Apple fixed hundreds of bugs, 223 to be exact, across a slate of products including macOS Sierra, iOS, Safari, watchOS, and tvOS on Monday.
More than a quarter of the bugs, 40 in macOS Sierra, and 30 in iOS, could lead to arbitrary code execution – in some instances with root privileges, Apple warned.
The lion’s share of the vulnerabilities patched Monday, 127 in total, were fixed in the latest version of macOS Sierra, 10.12.4.
Ian Beer, a researcher with Google’s Project Zero group, uncovered seven of the vulnerabilities, including six that could have enabled an application to execute arbitrary code with kernel privileges. South Korean hacker Jung Hoon Lee, perhaps better known in hacking circles by his handle Lokihardt, is credited for finding two vulnerabilities as well – one in the kernel and one in WebKit. Lokihardt, a veteran of Pwn2Own competitions, joined Project Zero in December 2016.
The update also fixed a memory corruption issue that stemmed from how certificates were parsed. The bug, technically a use-after-free vulnerability, existed in the X.509 certificate validation functionality present in macOS and iOS. According to Aleksandar Nikolic, a researcher with Cisco’s Talos Security Intelligence and Research Group who found the bug, an attacker with a specially crafted X.509 certificate could have triggered it and carried out remote code execution. Nikolic claims a victim could either be tricked several ways – a user could get served a malicious cert via a website, by the Mail app connecting to a mail server that contains a malicious cert, or by opening a malicious cert to import into the keychain.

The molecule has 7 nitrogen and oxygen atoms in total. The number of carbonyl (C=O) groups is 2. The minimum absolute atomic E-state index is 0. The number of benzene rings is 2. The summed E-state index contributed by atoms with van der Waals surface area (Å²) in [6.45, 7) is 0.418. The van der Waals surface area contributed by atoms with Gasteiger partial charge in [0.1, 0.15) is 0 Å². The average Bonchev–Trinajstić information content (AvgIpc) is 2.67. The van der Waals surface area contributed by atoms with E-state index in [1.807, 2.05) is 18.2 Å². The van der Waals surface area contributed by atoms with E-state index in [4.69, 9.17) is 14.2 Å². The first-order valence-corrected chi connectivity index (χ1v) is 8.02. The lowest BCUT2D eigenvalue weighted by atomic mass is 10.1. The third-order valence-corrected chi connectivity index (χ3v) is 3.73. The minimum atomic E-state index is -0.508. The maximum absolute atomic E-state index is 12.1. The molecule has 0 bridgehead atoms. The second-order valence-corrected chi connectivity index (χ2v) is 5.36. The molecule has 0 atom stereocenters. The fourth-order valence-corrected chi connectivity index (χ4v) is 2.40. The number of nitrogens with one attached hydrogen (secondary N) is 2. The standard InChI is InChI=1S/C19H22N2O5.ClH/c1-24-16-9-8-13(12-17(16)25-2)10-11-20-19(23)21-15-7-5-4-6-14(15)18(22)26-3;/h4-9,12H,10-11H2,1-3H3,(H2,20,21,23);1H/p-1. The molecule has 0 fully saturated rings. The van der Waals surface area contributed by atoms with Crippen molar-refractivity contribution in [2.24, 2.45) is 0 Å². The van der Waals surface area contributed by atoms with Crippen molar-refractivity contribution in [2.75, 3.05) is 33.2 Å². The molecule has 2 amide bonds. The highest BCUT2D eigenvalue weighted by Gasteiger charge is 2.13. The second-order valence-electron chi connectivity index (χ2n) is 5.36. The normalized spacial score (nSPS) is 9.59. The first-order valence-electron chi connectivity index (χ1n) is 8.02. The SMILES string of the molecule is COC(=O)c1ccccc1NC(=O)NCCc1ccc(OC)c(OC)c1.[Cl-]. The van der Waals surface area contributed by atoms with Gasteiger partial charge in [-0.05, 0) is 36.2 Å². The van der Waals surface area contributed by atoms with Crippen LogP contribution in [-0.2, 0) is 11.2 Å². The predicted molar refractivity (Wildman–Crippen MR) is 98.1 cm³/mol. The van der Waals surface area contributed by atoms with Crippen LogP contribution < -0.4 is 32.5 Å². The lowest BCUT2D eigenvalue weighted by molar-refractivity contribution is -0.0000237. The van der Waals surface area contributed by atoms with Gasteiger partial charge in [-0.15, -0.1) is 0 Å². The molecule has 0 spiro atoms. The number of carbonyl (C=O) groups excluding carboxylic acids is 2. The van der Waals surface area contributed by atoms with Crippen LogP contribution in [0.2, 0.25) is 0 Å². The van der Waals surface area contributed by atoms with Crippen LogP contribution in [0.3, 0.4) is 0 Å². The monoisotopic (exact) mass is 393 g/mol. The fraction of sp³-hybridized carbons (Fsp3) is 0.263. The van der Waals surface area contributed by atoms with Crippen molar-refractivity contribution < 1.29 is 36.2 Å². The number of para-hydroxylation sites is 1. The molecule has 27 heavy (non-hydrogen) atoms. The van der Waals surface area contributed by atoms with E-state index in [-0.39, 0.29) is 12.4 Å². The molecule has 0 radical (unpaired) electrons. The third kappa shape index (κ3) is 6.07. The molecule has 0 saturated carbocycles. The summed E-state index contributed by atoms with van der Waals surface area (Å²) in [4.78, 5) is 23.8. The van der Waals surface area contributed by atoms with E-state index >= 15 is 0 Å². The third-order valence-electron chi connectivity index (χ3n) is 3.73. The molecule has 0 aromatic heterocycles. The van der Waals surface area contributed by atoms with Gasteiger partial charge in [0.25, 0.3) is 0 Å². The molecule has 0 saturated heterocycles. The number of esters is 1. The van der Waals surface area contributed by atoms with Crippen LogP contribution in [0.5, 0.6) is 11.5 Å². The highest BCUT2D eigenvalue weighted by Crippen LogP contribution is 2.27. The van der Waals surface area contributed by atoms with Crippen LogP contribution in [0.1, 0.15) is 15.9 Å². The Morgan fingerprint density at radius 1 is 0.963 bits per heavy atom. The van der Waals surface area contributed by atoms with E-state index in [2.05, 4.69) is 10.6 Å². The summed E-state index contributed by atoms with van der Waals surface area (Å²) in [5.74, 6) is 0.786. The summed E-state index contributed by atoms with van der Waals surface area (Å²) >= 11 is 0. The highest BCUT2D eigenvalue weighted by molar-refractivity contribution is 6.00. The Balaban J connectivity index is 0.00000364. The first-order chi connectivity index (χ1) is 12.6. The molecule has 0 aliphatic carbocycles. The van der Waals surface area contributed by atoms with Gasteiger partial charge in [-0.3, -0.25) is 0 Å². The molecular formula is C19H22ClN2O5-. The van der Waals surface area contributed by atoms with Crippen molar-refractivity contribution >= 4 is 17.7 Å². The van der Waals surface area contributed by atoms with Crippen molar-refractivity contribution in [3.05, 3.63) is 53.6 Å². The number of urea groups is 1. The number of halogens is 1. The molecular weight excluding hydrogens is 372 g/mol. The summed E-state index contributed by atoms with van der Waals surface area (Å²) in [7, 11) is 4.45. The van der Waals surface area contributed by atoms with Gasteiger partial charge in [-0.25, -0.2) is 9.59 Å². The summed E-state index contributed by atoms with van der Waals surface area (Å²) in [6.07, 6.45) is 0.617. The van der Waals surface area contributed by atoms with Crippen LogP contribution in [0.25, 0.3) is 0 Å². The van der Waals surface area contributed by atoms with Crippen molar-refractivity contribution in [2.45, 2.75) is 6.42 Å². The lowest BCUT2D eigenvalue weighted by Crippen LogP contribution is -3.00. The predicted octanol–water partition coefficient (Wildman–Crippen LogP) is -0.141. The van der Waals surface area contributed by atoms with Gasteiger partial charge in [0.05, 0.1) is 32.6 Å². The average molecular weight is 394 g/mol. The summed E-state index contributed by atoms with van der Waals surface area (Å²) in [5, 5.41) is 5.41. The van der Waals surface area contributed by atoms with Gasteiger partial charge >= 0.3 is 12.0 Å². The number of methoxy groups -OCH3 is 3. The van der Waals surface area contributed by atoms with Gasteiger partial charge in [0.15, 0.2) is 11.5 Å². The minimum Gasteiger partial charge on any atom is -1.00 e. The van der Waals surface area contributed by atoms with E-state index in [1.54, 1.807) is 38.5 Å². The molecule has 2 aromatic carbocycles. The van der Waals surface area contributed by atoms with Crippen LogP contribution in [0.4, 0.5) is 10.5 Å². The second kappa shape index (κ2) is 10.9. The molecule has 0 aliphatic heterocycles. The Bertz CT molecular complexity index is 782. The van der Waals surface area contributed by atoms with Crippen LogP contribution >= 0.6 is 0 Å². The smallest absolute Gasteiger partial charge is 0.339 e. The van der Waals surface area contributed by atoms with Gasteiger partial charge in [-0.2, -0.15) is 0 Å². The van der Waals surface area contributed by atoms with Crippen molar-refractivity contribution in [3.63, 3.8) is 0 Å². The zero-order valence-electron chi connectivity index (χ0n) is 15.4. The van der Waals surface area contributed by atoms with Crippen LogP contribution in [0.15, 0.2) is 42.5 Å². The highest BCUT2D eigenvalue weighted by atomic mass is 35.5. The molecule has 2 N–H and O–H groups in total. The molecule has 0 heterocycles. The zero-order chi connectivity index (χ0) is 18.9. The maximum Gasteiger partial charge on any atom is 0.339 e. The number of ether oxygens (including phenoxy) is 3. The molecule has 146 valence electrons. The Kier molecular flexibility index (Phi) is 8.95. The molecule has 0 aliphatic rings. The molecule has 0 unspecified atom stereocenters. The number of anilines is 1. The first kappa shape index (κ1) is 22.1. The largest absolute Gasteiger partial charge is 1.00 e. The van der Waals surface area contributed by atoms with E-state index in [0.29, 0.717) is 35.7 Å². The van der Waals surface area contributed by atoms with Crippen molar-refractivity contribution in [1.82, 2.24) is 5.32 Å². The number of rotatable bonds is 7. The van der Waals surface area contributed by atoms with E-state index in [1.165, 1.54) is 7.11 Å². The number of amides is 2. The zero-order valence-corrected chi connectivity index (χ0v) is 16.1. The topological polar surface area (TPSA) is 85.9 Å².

Talos claims it verified the most recent versions of macOS Sierra, 10.12.3, and iOS, 10.2.1, are vulnerable. Older versions of the operating systems are likely affected too, the firm claims.
Per usual, a large chunk of vulnerabilities in the OS were addressed by updating open source software implementations that macOS uses to the next version. Forty-one different bugs were fixed by updating tcpdump, a free packet analyzer, to version 4.9.0. 11 vulnerabilities were fixed by updating LibreSSL and PHP to versions 2.4.25 and 5.6.30 respectively. Four vulnerabilities were addressed by updating OpenSSH in macOS to version 7.4.
Code used in the attack was previously published on a Russian website and reused to essentially perform a denial of service (DOS) attack on the browser, Lookout claims.
According to the iOS advisory, the update also does away with the DES cryptographic algorithm for Profiles. In its place Apple has added support for the 3DES algorithm. While its been superseded by AES in some systems, 3DES is viewed as secure enough for most purposes today. DES, now widely considered insecure, was approved for withdrawal by the National Institute of Standards and Technology back in 2005.